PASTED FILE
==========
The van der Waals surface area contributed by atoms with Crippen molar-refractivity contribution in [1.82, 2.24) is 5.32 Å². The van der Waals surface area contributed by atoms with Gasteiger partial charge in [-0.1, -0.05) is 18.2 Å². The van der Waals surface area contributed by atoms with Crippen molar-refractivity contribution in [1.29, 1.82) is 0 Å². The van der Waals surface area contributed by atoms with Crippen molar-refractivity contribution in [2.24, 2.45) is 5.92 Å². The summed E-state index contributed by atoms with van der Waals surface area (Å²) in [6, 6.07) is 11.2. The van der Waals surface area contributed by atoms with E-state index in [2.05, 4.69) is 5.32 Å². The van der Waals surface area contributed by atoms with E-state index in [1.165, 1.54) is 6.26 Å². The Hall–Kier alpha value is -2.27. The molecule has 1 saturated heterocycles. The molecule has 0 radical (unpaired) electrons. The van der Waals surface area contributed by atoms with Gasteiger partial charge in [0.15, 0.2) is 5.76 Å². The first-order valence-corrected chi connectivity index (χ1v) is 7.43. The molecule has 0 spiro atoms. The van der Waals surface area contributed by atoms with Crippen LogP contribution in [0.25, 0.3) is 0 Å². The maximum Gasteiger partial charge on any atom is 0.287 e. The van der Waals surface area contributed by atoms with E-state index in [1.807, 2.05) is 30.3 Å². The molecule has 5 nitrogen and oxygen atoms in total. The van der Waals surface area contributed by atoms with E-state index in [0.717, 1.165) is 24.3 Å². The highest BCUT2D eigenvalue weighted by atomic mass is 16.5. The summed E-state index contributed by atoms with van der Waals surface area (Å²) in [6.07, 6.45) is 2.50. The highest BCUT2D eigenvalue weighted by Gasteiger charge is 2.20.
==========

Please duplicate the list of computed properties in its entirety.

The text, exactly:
The van der Waals surface area contributed by atoms with Crippen molar-refractivity contribution in [1.82, 2.24) is 5.32 Å². The van der Waals surface area contributed by atoms with Gasteiger partial charge in [-0.1, -0.05) is 18.2 Å². The van der Waals surface area contributed by atoms with Crippen molar-refractivity contribution in [1.29, 1.82) is 0 Å². The van der Waals surface area contributed by atoms with Crippen molar-refractivity contribution in [2.24, 2.45) is 5.92 Å². The summed E-state index contributed by atoms with van der Waals surface area (Å²) in [6, 6.07) is 11.2. The van der Waals surface area contributed by atoms with E-state index in [2.05, 4.69) is 5.32 Å². The van der Waals surface area contributed by atoms with E-state index in [1.165, 1.54) is 6.26 Å². The Hall–Kier alpha value is -2.27. The molecule has 1 saturated heterocycles. The molecule has 0 radical (unpaired) electrons. The van der Waals surface area contributed by atoms with Gasteiger partial charge in [0.15, 0.2) is 5.76 Å². The first-order valence-corrected chi connectivity index (χ1v) is 7.43. The molecule has 0 spiro atoms. The van der Waals surface area contributed by atoms with Crippen LogP contribution in [0.25, 0.3) is 0 Å². The maximum Gasteiger partial charge on any atom is 0.287 e. The van der Waals surface area contributed by atoms with E-state index in [1.807, 2.05) is 30.3 Å². The molecule has 5 nitrogen and oxygen atoms in total. The van der Waals surface area contributed by atoms with E-state index in [0.717, 1.165) is 24.3 Å². The highest BCUT2D eigenvalue weighted by atomic mass is 16.5. The summed E-state index contributed by atoms with van der Waals surface area (Å²) in [6.07, 6.45) is 2.50. The highest BCUT2D eigenvalue weighted by Gasteiger charge is 2.20.